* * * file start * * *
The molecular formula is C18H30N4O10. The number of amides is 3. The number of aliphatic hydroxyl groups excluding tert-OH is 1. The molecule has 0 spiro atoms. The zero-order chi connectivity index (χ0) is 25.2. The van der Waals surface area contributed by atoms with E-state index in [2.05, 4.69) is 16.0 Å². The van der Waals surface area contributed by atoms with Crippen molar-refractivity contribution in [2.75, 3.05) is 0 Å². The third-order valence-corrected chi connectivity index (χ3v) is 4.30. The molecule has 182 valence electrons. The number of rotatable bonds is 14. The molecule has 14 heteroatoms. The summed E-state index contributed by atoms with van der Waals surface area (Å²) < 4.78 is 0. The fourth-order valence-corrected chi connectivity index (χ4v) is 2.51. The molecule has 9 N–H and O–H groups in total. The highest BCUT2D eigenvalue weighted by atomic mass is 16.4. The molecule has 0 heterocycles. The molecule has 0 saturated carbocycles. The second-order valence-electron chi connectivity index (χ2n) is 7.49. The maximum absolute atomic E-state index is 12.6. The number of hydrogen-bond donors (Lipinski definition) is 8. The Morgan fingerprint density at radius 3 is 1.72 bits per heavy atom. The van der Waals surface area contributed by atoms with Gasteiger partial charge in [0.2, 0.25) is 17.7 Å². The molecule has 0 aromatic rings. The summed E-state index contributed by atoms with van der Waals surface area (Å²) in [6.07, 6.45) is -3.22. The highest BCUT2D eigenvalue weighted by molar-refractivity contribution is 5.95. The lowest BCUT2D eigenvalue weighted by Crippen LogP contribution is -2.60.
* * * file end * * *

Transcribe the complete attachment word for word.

The molecular formula is C18H30N4O10. The number of amides is 3. The number of aliphatic hydroxyl groups excluding tert-OH is 1. The molecule has 0 spiro atoms. The zero-order chi connectivity index (χ0) is 25.2. The van der Waals surface area contributed by atoms with E-state index in [2.05, 4.69) is 16.0 Å². The van der Waals surface area contributed by atoms with Crippen molar-refractivity contribution in [2.75, 3.05) is 0 Å². The third-order valence-corrected chi connectivity index (χ3v) is 4.30. The molecule has 182 valence electrons. The number of rotatable bonds is 14. The molecule has 14 heteroatoms. The summed E-state index contributed by atoms with van der Waals surface area (Å²) < 4.78 is 0. The fourth-order valence-corrected chi connectivity index (χ4v) is 2.51. The molecule has 9 N–H and O–H groups in total. The highest BCUT2D eigenvalue weighted by atomic mass is 16.4. The molecule has 0 heterocycles. The molecule has 0 saturated carbocycles. The second-order valence-electron chi connectivity index (χ2n) is 7.49. The maximum absolute atomic E-state index is 12.6. The number of hydrogen-bond donors (Lipinski definition) is 8. The Morgan fingerprint density at radius 3 is 1.72 bits per heavy atom. The van der Waals surface area contributed by atoms with Gasteiger partial charge in [0.2, 0.25) is 17.7 Å². The molecule has 0 aromatic rings. The summed E-state index contributed by atoms with van der Waals surface area (Å²) in [6.07, 6.45) is -3.22. The highest BCUT2D eigenvalue weighted by molar-refractivity contribution is 5.95. The lowest BCUT2D eigenvalue weighted by Crippen LogP contribution is -2.60.